A one-way street for spinning atoms

Elementary particles have a fundamental property called 'spin' that determines how they align in a magnetic field. MIT researchers have created a new physical system in which atoms with clockwise spin move in only one direction, while atoms with counterclockwise spin move in the opposite direction.
Elementary particles have a property called “spin” that can be thought of as rotation around their axes. In work reported this week in the journal Physical Review Letters, MIT physicists have imposed a stringent set of traffic rules on atomic particles in a gas: Those spinning clockwise can move in only one direction, while those spinning counterclockwise can move only in the other direction.

Physical materials with this distinctive property could be used in “spintronic” circuit devices that rely on spin rather than electrical current for transferring information. The correlation between spin and direction of motion is crucial to creating a so-called topological superfluid, a key ingredient of some quantum-computing proposals.

The MIT team, led by Martin Zwierlein, an associate professor of physics and a principal investigator in the Research Laboratory of Electronics (RLE), produced this spin-velocity correlation in an ultracold, dilute gas of atoms. Just like electrons, the atoms in the gas are fermions, particles that cannot share the same quantum state; as a consequence, each atom has to have a different combination of spin and velocity.

In the process of sorting themselves into separate quantum states, the atoms moving very fast to the left end up spinning one way, while those moving very fast to the right end up spinning the other way. “What about the atoms moving with a velocity in between these extremes?” Zwierlein asks. “Quantum mechanics provides a surprising answer: They can simultaneously spin both ways.”

Physical systems that correlate spin and velocity could open the door to a novel approach to quantum computers, largely hypothetical devices that would perform some types of computations exponentially faster than conventional computers. They derive this speed advantage by taking advantage of superposition, the ability of tiny particles — such as the atoms spinning in both directions at once — to inhabit more than one physical state at a time.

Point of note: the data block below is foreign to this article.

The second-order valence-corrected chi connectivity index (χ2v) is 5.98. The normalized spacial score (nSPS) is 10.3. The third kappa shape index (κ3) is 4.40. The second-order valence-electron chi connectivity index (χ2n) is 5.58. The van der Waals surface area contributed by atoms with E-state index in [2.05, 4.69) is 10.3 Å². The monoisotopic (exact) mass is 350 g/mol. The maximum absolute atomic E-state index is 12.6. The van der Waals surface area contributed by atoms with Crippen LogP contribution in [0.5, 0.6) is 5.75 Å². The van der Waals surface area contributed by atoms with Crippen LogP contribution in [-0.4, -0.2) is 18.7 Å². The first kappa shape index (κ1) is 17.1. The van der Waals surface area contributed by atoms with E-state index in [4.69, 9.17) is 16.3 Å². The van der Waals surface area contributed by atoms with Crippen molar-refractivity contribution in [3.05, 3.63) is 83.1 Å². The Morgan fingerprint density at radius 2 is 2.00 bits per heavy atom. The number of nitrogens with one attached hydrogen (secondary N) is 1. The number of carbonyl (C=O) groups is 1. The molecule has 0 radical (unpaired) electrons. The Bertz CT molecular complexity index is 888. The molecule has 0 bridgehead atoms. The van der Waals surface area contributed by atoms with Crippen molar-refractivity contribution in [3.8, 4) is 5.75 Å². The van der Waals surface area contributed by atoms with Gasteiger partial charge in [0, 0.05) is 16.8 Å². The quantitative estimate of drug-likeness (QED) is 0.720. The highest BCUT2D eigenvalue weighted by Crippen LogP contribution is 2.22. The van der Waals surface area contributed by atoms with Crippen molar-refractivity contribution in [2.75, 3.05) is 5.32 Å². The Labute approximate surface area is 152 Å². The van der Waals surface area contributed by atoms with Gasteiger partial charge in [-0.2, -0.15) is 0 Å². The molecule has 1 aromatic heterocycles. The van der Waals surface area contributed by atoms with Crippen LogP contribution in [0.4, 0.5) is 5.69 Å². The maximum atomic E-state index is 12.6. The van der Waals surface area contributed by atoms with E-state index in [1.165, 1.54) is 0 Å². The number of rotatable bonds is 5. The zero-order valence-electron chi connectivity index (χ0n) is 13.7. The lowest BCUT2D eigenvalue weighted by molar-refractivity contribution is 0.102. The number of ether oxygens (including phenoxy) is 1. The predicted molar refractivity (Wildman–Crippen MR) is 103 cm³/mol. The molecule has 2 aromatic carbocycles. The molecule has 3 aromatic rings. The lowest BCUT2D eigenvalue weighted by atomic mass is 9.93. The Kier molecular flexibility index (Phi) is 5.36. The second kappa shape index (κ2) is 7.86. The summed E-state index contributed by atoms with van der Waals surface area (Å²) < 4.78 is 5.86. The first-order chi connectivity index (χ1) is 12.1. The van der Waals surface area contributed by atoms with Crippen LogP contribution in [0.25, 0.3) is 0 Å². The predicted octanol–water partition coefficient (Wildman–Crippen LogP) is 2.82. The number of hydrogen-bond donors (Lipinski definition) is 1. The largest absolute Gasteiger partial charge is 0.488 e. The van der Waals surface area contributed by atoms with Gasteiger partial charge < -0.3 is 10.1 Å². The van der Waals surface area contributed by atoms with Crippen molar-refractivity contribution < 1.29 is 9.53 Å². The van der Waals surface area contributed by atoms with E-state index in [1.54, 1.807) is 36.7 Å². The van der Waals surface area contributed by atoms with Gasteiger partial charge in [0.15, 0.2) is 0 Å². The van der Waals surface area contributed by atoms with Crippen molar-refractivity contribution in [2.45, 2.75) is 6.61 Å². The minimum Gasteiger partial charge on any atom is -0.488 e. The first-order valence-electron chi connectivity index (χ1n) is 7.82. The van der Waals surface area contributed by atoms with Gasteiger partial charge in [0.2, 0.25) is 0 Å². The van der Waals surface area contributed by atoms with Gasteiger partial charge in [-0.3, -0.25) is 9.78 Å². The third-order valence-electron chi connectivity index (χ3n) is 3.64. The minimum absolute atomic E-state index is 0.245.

The chief obstacle in building quantum computers is that superposition is very difficult to maintain. In theory, topological superfluids should give rise to particles called Majorana fermions, which are much harder to knock out of superposition than other particles.

In previous experiments, the RLE researchers created a superfluid — a completely frictionless gas — of lithium atoms. In their new experiment, the researchers used laser beams to trap a cloud of lithium atoms about 50 micrometers in diameter. The atoms were cooled to just a few billionths of a degree above absolute zero. At such low temperatures, quantum mechanics describes the behavior of the gas.

The researchers illuminated the gas with a pair of laser beams, sorting the atoms into two lanes, each of which consists of atoms with the same spin moving in the same direction. For the first time in an atomic system, this correlation of atoms’ spins with their velocities was directly measured.

“The combined system of ultracold atoms and the light we shine on them forms a material with unique properties,” says Lawrence Cheuk, lead author of the paper and a graduate student in MIT’s physics department. “The gas acts as a quantum diode, a device that regulates the flow of spin currents.”

Read more...in MIT News

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